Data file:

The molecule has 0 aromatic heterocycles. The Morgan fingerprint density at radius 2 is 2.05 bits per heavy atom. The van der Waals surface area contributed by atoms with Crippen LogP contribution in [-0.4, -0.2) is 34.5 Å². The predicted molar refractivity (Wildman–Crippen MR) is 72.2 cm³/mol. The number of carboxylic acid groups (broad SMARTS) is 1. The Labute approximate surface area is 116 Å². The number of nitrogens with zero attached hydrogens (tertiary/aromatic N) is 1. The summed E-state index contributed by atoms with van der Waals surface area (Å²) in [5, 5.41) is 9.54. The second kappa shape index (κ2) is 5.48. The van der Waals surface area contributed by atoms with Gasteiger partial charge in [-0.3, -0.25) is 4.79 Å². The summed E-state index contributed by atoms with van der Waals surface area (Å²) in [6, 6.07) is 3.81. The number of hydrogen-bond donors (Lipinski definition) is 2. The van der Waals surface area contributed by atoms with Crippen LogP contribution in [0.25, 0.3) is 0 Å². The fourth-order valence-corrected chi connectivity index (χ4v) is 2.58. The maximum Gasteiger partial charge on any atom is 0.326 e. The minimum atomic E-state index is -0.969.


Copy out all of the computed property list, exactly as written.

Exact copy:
The molecule has 0 aromatic heterocycles. The Morgan fingerprint density at radius 2 is 2.05 bits per heavy atom. The van der Waals surface area contributed by atoms with Crippen LogP contribution in [-0.4, -0.2) is 34.5 Å². The predicted molar refractivity (Wildman–Crippen MR) is 72.2 cm³/mol. The number of carboxylic acid groups (broad SMARTS) is 1. The Labute approximate surface area is 116 Å². The number of nitrogens with zero attached hydrogens (tertiary/aromatic N) is 1. The summed E-state index contributed by atoms with van der Waals surface area (Å²) in [5, 5.41) is 9.54. The second kappa shape index (κ2) is 5.48. The van der Waals surface area contributed by atoms with Gasteiger partial charge in [-0.3, -0.25) is 4.79 Å². The summed E-state index contributed by atoms with van der Waals surface area (Å²) in [6, 6.07) is 3.81. The number of hydrogen-bond donors (Lipinski definition) is 2. The van der Waals surface area contributed by atoms with Crippen LogP contribution in [0.25, 0.3) is 0 Å². The fourth-order valence-corrected chi connectivity index (χ4v) is 2.58. The maximum Gasteiger partial charge on any atom is 0.326 e. The minimum atomic E-state index is -0.969.